Keeping Climate Change to Just Two Degrees isn't Enough to Save Species

First Posted: Mar 27, 2015 06:23 AM EDT

There is an official target of keeping global warming to just 2 degrees Celsius. Now, though, a lead author of the Intergovernmental Panel on Climate Change (IPCC) has announced that this temperature change is "utterly inadequate" for protected those most at risk from climate change.

This announcement comes after discussions that were part of the United Nations Framework Convention on Climate Change (UNFCCC), which took place in December 2014. These discussions revealed that while high-income countries insisted on a 2-degree target, low- and middle-income countries pushed for 1.5 degrees or lower.

"The consensus that transpired during this session was that a two-degree danger level seemed utterly inadequate given the already observed impacts on ecosystems, food, livelihoods and sustainable development," said Petra Tschakert, coordinating lead author of IPCC's Fifth Assessment Report, in a news release. "A low temperature target is the best bet to prevent severe, pervasive and potentially irreversible impacts while allowing ecosystems to adapt naturally, ensuring food production and security, and enabling economic development to proceed in a sustainable manner."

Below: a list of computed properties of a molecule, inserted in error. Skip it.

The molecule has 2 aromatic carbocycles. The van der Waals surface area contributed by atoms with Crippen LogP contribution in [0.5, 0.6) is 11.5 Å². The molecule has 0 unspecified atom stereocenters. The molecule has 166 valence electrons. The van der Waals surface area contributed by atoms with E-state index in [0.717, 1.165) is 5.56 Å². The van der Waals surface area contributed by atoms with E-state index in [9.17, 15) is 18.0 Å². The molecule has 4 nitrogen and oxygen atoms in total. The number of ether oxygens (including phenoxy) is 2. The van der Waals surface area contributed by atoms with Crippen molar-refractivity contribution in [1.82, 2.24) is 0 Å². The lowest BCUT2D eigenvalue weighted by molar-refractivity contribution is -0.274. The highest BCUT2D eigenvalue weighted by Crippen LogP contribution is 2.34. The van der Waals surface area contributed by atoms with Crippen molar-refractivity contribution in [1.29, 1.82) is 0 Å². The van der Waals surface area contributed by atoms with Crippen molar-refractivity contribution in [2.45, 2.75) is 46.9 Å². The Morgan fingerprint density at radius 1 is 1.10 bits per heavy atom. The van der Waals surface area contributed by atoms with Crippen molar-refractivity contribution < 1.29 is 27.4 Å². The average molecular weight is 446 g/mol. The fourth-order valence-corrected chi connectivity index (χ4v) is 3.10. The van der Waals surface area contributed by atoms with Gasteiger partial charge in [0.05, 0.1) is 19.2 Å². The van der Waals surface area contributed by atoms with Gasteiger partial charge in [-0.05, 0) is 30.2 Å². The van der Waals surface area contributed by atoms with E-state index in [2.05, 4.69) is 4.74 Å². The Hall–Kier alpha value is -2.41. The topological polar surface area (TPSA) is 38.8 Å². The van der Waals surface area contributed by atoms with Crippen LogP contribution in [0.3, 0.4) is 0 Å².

The goal of 2 degrees Celsius originates from early studies in the 1970s. Since then, though, this target has been subject to repeated criticism from climate scientists, economists and political and social scientists.

In fact, the target is now being re-evaluated. However, no reference to an explicit 1.5-degree Celsius target is included in the 2014 Lima Call for Climate Action.

As temperatures warm, extreme events such as floods and hurricanes may cause high risk in a world that's 2 degrees warmer. These events would put populations in megacities like Lagos, Mexico City or Shanghai at risk.

"Using a figure for average global warming may indeed be the most convenient and compelling means to discuss the severity of climate change impacts, but not only does it inadequately capture the complexity of the climate system, it poorly reflects locally experienced temperature increases and the extreme and large variation across regions-no single person or any species faces a global average," said Tschakert.

The commentary is published in the journal Climate Change Responses.

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